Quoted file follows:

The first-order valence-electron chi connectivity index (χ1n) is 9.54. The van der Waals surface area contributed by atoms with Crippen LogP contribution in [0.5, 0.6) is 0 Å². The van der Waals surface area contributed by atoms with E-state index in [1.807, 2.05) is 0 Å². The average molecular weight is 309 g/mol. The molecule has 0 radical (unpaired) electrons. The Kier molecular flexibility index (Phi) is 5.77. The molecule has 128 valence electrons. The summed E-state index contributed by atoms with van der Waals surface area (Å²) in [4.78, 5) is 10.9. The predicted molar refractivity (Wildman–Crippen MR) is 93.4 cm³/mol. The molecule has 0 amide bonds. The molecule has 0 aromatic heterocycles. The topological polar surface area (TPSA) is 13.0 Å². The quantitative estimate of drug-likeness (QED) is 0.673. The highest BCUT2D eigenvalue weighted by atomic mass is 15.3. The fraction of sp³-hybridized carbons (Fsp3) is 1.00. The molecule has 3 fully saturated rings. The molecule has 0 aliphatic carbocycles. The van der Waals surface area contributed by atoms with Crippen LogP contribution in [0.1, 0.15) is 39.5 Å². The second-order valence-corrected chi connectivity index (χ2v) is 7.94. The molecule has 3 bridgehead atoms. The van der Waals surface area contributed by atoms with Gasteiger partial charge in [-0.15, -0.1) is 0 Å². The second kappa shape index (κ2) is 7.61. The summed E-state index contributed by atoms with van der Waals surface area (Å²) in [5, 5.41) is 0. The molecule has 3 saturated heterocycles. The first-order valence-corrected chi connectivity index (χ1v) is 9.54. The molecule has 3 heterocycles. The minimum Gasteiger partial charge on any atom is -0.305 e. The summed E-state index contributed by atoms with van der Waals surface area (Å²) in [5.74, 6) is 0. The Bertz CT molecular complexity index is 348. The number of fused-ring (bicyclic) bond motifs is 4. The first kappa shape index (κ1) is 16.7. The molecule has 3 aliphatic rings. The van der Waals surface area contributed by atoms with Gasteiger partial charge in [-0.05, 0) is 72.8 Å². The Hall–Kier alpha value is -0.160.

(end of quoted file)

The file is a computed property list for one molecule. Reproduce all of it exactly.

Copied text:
The first-order valence-electron chi connectivity index (χ1n) is 9.54. The van der Waals surface area contributed by atoms with Crippen LogP contribution in [0.5, 0.6) is 0 Å². The van der Waals surface area contributed by atoms with E-state index in [1.807, 2.05) is 0 Å². The average molecular weight is 309 g/mol. The molecule has 0 radical (unpaired) electrons. The Kier molecular flexibility index (Phi) is 5.77. The molecule has 128 valence electrons. The summed E-state index contributed by atoms with van der Waals surface area (Å²) in [4.78, 5) is 10.9. The predicted molar refractivity (Wildman–Crippen MR) is 93.4 cm³/mol. The molecule has 0 amide bonds. The molecule has 0 aromatic heterocycles. The topological polar surface area (TPSA) is 13.0 Å². The quantitative estimate of drug-likeness (QED) is 0.673. The highest BCUT2D eigenvalue weighted by atomic mass is 15.3. The fraction of sp³-hybridized carbons (Fsp3) is 1.00. The molecule has 3 fully saturated rings. The molecule has 0 aliphatic carbocycles. The van der Waals surface area contributed by atoms with Crippen LogP contribution in [0.1, 0.15) is 39.5 Å². The second-order valence-corrected chi connectivity index (χ2v) is 7.94. The molecule has 3 bridgehead atoms. The van der Waals surface area contributed by atoms with Gasteiger partial charge in [-0.15, -0.1) is 0 Å². The second kappa shape index (κ2) is 7.61. The summed E-state index contributed by atoms with van der Waals surface area (Å²) in [5, 5.41) is 0. The molecule has 3 saturated heterocycles. The first-order valence-corrected chi connectivity index (χ1v) is 9.54. The molecule has 3 heterocycles. The minimum Gasteiger partial charge on any atom is -0.305 e. The summed E-state index contributed by atoms with van der Waals surface area (Å²) in [5.74, 6) is 0. The Bertz CT molecular complexity index is 348. The number of fused-ring (bicyclic) bond motifs is 4. The first kappa shape index (κ1) is 16.7. The molecule has 3 aliphatic rings. The van der Waals surface area contributed by atoms with Gasteiger partial charge in [-0.05, 0) is 72.8 Å². The Hall–Kier alpha value is -0.160.